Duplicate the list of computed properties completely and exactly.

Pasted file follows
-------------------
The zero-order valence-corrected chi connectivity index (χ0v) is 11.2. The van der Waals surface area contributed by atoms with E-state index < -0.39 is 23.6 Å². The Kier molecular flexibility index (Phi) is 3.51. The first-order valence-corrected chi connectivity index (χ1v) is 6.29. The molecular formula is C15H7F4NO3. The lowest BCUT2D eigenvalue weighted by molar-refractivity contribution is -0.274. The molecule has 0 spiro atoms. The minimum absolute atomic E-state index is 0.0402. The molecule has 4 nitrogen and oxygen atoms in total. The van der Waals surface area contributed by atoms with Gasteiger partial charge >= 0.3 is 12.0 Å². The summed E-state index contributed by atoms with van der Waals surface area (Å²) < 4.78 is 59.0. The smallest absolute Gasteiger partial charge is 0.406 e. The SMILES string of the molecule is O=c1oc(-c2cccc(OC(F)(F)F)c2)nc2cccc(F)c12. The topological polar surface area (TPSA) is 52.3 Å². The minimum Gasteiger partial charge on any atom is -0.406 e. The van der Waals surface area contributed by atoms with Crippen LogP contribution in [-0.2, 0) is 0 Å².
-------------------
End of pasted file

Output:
The zero-order valence-corrected chi connectivity index (χ0v) is 11.2. The van der Waals surface area contributed by atoms with E-state index < -0.39 is 23.6 Å². The Kier molecular flexibility index (Phi) is 3.51. The first-order valence-corrected chi connectivity index (χ1v) is 6.29. The molecular formula is C15H7F4NO3. The lowest BCUT2D eigenvalue weighted by molar-refractivity contribution is -0.274. The molecule has 0 spiro atoms. The minimum absolute atomic E-state index is 0.0402. The molecule has 4 nitrogen and oxygen atoms in total. The van der Waals surface area contributed by atoms with Gasteiger partial charge >= 0.3 is 12.0 Å². The summed E-state index contributed by atoms with van der Waals surface area (Å²) < 4.78 is 59.0. The smallest absolute Gasteiger partial charge is 0.406 e. The SMILES string of the molecule is O=c1oc(-c2cccc(OC(F)(F)F)c2)nc2cccc(F)c12. The topological polar surface area (TPSA) is 52.3 Å². The minimum Gasteiger partial charge on any atom is -0.406 e. The van der Waals surface area contributed by atoms with Crippen LogP contribution in [-0.2, 0) is 0 Å².